Baseless conjecture, the use of neologisms, speculative and far-reaching conclusions are generally frowned upon, so these characteristics might spur reviewers to draw a line: works exhibiting these characteristics cannot be deemed Analytic.
However, what actually uniquely characterizes the Analytic methodology, if anything?
If we take a closer look at their actual methodology, the logical-analytical apparatus of reasoning is indeed one of the great gifts of the Analytic movement to philosophy as such.
Indeed, the AP approach developed in close conjunction with the development of late 19th and 20th century formal and natural sciences, and we might even endorse Scott Soames’s approach, which is simply to describe and then extol the advantages of “scientific philosophy.”
It is undeniable that areas like epistemology, philosophy of mind, philosophy of language, decision theory, and political philosophy have experienced a revival during the 20th century, that their methodology has been, broadly speaking, logical-analytical, and that this revival took, by turns, several creative and unexpected twists.
Nevertheless, the ideological assumptions embedded just below the surface of this triumphalist picture are, in fact, merely the result of philosophers hitching their wagons to the Big Science juggernaut.
And this is where we leave AP as research program or way of doing philosophy, and enter ALP as ideological image.
ALP represents in an idealized manner every aspect of philosophy done in a certain, “analytic” style, but held up as an ideal of the discipline, an unreachable ideal that is precise, reasonable, pro-science, naturalistic, meticulous and technical, and that is developed through careful argumentation, using the tools of logic and conceptual analysis.
Its early paradigmatic style developed in the writings of Russell, Moore, Carnap, and Ayer.
The idea of AP as “a certain style of argumentation” has been explicitly endorsed by Bernard Williams, one of its stylistic grandmasters.
When writing down his definition, Williams talked about the research program, not the stylistic conventions that would eventually replace the research program.
However, it seems like Williams’s style of writing has entered the collective Analytic consciousness as one of the pinnacles of Analytic philosophy.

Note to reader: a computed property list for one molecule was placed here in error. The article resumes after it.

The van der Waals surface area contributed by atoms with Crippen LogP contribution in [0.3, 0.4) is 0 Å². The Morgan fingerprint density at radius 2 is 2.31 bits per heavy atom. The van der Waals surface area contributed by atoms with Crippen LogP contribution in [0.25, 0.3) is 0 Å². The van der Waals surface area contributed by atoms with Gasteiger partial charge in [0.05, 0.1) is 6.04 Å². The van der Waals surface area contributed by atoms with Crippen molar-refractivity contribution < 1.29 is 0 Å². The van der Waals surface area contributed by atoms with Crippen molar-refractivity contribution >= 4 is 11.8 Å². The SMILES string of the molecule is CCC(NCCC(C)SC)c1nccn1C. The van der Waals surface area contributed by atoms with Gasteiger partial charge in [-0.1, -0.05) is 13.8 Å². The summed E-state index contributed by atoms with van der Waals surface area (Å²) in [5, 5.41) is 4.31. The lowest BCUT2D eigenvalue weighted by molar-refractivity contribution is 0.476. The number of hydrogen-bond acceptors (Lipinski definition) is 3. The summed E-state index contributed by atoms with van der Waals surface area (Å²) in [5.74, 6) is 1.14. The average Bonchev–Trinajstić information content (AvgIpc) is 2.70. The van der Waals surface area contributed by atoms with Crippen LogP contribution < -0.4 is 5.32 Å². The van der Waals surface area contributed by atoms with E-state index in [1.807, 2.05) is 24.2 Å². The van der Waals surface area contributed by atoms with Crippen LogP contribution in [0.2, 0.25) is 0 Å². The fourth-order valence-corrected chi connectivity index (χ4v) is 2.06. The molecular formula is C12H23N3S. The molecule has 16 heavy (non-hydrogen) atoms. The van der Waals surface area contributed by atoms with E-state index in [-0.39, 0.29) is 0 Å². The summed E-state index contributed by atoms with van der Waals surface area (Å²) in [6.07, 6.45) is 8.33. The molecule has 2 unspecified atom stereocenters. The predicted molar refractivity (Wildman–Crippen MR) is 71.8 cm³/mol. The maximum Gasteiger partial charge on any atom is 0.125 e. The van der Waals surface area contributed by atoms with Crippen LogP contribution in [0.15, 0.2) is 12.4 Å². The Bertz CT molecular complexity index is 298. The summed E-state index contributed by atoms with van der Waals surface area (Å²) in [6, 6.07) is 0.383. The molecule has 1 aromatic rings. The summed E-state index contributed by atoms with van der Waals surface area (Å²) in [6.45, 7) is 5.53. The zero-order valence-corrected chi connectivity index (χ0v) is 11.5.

But while one should admit that his prose is well-crafted and a joy to read, it seems a huge stretch from that to asserting that therefore all philosophy (or even all Analytic philosophy) should be done in like manner, or that all philosophy that is written in a similar style is therefore Analytic philosophy.
Likewise, Engel emphasizes that AP is not a style of philosophy, per se, but a “tradition and attitude.”
The tradition is formed by the core of three beliefs outlined earlier.
The attitude is the scientific attitude, with an emphasis on scientific rationalism.
Admittedly, not every philosopher accepts this emphasis on scientific rationality to the same degree, but it nevertheless serves as a “regulative ideal” in the Kantian sense.
This statement may seem to be obvious, but how does Continental philosophy fit in this picture?
It would be another huge stretch to say that Continental philosophers are not concerned with rationality at all, merely because they have not been all-out proponents of (or, even more to the point, uncritical cheerleaders for) scientific rationality.
Again, we have here a hard-and-fast, ideologically-loaded, distinction that is more like a distorted self-image than a true or even useful statement.
I suspect that the stereotypical image of AP as espoused in many discussions, articles and books is in fact ALP — a phantom image, and nothing but a way of presenting a style of philosophy to the world.
Notably, this image resembles, like a caricature or meme, the idealized picture of the careful, conscientious, precise philosopher.
Correspondingly, the style in which ALP is practiced reflects certain methodological characteristics of AP: clear chains of reasoning, a limitation on theorizing that is too radical, justification of each argumentative step, a cumulative approach to larger debates, and a certain formulation that safeguard neutrality.
Thus, someone working within ALP never states “X is the case,” but only “it appears that X,” in spite of the fact that X is clearly and distinctly present.
Along the same lines, the practitioner of ALP says “the upshot of all this is….,” “one could make the objection that…,” “it seems to follow that,” and so-on and so forth.
In all these small rhetorical devices, a certain distancing is present, as if the formulation is a safeguard against the beguiling threat of subjectivity.
Notably, ALP’s obsessive emphasis on precision-and-rigor has spawned an impressively large number of rival fractions that are nevertheless united by their linguistic and rhetorical conventions.